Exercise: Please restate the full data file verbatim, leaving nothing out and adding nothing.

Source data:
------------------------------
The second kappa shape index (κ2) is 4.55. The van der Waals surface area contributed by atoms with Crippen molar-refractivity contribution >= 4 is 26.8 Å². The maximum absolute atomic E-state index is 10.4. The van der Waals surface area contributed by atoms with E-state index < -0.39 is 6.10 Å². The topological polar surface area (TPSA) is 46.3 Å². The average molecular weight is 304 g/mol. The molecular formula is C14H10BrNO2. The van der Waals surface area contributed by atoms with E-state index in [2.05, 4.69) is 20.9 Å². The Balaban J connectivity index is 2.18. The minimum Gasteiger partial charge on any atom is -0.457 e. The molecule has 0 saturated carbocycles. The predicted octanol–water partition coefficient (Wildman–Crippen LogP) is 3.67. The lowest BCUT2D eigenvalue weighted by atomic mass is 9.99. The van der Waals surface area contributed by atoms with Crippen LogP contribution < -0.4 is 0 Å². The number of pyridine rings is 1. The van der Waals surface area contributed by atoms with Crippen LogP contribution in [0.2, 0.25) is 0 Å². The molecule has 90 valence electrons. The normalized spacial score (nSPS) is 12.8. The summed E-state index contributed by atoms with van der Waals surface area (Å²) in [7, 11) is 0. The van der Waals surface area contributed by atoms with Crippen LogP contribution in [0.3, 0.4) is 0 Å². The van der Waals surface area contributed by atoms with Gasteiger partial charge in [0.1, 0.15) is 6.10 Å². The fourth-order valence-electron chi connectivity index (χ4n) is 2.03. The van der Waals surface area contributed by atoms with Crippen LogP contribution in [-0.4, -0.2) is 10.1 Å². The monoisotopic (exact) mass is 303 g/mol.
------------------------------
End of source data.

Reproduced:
The second kappa shape index (κ2) is 4.55. The van der Waals surface area contributed by atoms with Crippen molar-refractivity contribution >= 4 is 26.8 Å². The maximum absolute atomic E-state index is 10.4. The van der Waals surface area contributed by atoms with E-state index < -0.39 is 6.10 Å². The topological polar surface area (TPSA) is 46.3 Å². The average molecular weight is 304 g/mol. The molecular formula is C14H10BrNO2. The van der Waals surface area contributed by atoms with E-state index in [2.05, 4.69) is 20.9 Å². The Balaban J connectivity index is 2.18. The minimum Gasteiger partial charge on any atom is -0.457 e. The molecule has 0 saturated carbocycles. The predicted octanol–water partition coefficient (Wildman–Crippen LogP) is 3.67. The lowest BCUT2D eigenvalue weighted by atomic mass is 9.99. The van der Waals surface area contributed by atoms with Crippen LogP contribution < -0.4 is 0 Å². The number of pyridine rings is 1. The van der Waals surface area contributed by atoms with Crippen LogP contribution in [0.2, 0.25) is 0 Å². The molecule has 90 valence electrons. The normalized spacial score (nSPS) is 12.8. The summed E-state index contributed by atoms with van der Waals surface area (Å²) in [7, 11) is 0. The van der Waals surface area contributed by atoms with Crippen LogP contribution in [0.3, 0.4) is 0 Å². The van der Waals surface area contributed by atoms with Gasteiger partial charge in [0.1, 0.15) is 6.10 Å². The fourth-order valence-electron chi connectivity index (χ4n) is 2.03. The van der Waals surface area contributed by atoms with Crippen LogP contribution in [-0.4, -0.2) is 10.1 Å². The monoisotopic (exact) mass is 303 g/mol.